Bread is a staple food in our household. We go through mountains of store bought wholemeal pita bread because its is tasty and easy to throw in the toaster straight from the freezer! Pita is great for scooping up whichever curry or stew has been made for a mid-week dinner. One day I want to try and make my own pita bread…
After a recent trip to abroad, my partner came home asking me to make some ciabatta as he had really enjoyed the bread whilst away. I’ve never tried to make a sour dough bread before. It’s always seemed a big challenge as the ‘starter’ takes at least 7 to 10 days to get going before it can be used. A few years ago I went on a bread making workshop for beginners and learnt about the science behind the craft. Sour dough breads were mentioned and some of the more experienced students were sharing stories about ‘feeding’ their starter. It was all a bit scary sounding so I put it to the back of my baking mind.
When looking up ciabatta recipes, I found that it was made with a similar ‘starter’ called ‘biga’ that only needed to be made the night before so using this recipe I set about on this new challenge! While researching ciabatta recipes I also found out that the meaning in Italian is ‘slipper bread’ because it looks like an old man’s slipper!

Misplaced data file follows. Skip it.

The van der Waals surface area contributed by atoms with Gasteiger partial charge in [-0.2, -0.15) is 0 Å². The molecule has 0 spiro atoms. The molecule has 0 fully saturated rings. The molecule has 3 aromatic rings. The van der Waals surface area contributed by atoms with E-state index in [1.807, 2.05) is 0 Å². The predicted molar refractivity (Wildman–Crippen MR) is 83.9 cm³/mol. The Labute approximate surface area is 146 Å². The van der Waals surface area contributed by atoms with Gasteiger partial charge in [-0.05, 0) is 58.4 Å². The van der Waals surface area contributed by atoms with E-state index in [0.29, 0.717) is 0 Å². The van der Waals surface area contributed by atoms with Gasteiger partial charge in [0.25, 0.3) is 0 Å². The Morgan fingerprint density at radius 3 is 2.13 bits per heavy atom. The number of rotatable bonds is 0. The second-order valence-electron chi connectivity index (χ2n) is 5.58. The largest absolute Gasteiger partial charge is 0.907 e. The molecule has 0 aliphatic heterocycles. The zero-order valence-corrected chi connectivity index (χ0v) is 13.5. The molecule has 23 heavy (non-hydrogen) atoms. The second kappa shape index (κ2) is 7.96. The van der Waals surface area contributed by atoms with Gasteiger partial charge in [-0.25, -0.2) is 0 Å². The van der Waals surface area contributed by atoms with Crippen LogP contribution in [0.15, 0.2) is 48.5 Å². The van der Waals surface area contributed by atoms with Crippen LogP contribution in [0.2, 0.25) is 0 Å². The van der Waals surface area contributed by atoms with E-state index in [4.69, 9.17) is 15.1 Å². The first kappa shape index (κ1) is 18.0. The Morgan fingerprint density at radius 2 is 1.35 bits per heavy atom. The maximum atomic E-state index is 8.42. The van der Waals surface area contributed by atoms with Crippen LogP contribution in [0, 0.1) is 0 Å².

When making these loaves the dough was so wet that it wouldn’t hold a shape so I resorted to using cake loaf tins to bake them in, hence the different shapes and sizes! I added some sun-dried tomatoes and mixed herbs to add flavour to one loaf, which proved worthwhile as the flavour was delicious!
During my second attempt at this recipe I managed to get the consistency of the dough much better as they could be baked ‘free form’, however I’ve forgotten to take pictures!
For my third attempt at ciabatta, I found that the taste and the bread didn’t have the characteristic big holes in the middle as in previous attempts. This may be because I used a different recipe or it could be because it’s freezing cold in Manchester these days, and may too cold for the biga so it may have just been dormant overnight. The depth of flavour wasn’t there and though the dough was very bubbly when proving. Next time I want to try and make it from whole meal flour!
Compared to standard home made bread (baked in a bread machine) the taste of ciabatta is far superior. However remembering to do the ‘biga’ the night before is still a challenge for me so this will have to be a weekend bread to make when I have more time and don’t have a 6am start!
- How to Make Whole Wheat Sourdough Ciabatta Bread (onegreenplanet.org)